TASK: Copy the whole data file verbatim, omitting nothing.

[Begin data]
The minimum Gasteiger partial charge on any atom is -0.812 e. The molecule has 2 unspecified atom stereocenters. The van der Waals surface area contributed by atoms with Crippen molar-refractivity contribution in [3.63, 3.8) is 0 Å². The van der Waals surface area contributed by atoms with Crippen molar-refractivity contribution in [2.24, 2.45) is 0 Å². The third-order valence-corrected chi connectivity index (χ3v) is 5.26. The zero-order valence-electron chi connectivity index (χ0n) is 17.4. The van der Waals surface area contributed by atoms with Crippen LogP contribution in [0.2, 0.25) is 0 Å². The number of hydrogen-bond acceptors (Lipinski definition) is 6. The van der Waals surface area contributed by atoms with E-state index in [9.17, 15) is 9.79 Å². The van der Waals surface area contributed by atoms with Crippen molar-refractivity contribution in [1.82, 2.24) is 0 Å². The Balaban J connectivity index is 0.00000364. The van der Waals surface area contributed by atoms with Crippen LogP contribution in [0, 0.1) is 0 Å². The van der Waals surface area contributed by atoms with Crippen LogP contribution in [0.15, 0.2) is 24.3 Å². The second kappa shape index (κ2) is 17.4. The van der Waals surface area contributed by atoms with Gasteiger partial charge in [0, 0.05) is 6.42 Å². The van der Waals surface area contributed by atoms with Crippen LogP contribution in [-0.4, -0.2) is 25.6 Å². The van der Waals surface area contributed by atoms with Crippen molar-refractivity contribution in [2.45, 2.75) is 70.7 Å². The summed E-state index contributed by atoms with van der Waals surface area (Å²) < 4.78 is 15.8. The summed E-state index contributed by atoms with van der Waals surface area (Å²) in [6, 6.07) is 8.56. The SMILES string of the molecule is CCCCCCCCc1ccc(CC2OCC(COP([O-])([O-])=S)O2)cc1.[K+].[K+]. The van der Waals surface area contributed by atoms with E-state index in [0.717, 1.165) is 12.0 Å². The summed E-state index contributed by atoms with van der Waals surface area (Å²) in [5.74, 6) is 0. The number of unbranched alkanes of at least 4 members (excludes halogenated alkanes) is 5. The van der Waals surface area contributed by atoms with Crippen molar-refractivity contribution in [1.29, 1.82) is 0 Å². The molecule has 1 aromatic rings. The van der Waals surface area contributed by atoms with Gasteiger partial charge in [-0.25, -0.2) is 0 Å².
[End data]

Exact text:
The minimum Gasteiger partial charge on any atom is -0.812 e. The molecule has 2 unspecified atom stereocenters. The van der Waals surface area contributed by atoms with Crippen molar-refractivity contribution in [3.63, 3.8) is 0 Å². The van der Waals surface area contributed by atoms with Crippen molar-refractivity contribution in [2.24, 2.45) is 0 Å². The third-order valence-corrected chi connectivity index (χ3v) is 5.26. The zero-order valence-electron chi connectivity index (χ0n) is 17.4. The van der Waals surface area contributed by atoms with Crippen LogP contribution in [0.2, 0.25) is 0 Å². The number of hydrogen-bond acceptors (Lipinski definition) is 6. The van der Waals surface area contributed by atoms with E-state index in [9.17, 15) is 9.79 Å². The van der Waals surface area contributed by atoms with Crippen molar-refractivity contribution in [1.82, 2.24) is 0 Å². The Balaban J connectivity index is 0.00000364. The van der Waals surface area contributed by atoms with Crippen LogP contribution in [0, 0.1) is 0 Å². The van der Waals surface area contributed by atoms with Crippen LogP contribution in [0.15, 0.2) is 24.3 Å². The second kappa shape index (κ2) is 17.4. The van der Waals surface area contributed by atoms with Gasteiger partial charge in [0, 0.05) is 6.42 Å². The van der Waals surface area contributed by atoms with Crippen LogP contribution in [-0.4, -0.2) is 25.6 Å². The van der Waals surface area contributed by atoms with Crippen molar-refractivity contribution in [2.45, 2.75) is 70.7 Å². The summed E-state index contributed by atoms with van der Waals surface area (Å²) < 4.78 is 15.8. The summed E-state index contributed by atoms with van der Waals surface area (Å²) in [6, 6.07) is 8.56. The SMILES string of the molecule is CCCCCCCCc1ccc(CC2OCC(COP([O-])([O-])=S)O2)cc1.[K+].[K+]. The van der Waals surface area contributed by atoms with E-state index in [0.717, 1.165) is 12.0 Å². The summed E-state index contributed by atoms with van der Waals surface area (Å²) in [5.74, 6) is 0. The number of unbranched alkanes of at least 4 members (excludes halogenated alkanes) is 5. The van der Waals surface area contributed by atoms with Crippen molar-refractivity contribution in [1.29, 1.82) is 0 Å². The molecule has 1 aromatic rings. The van der Waals surface area contributed by atoms with Gasteiger partial charge in [-0.25, -0.2) is 0 Å².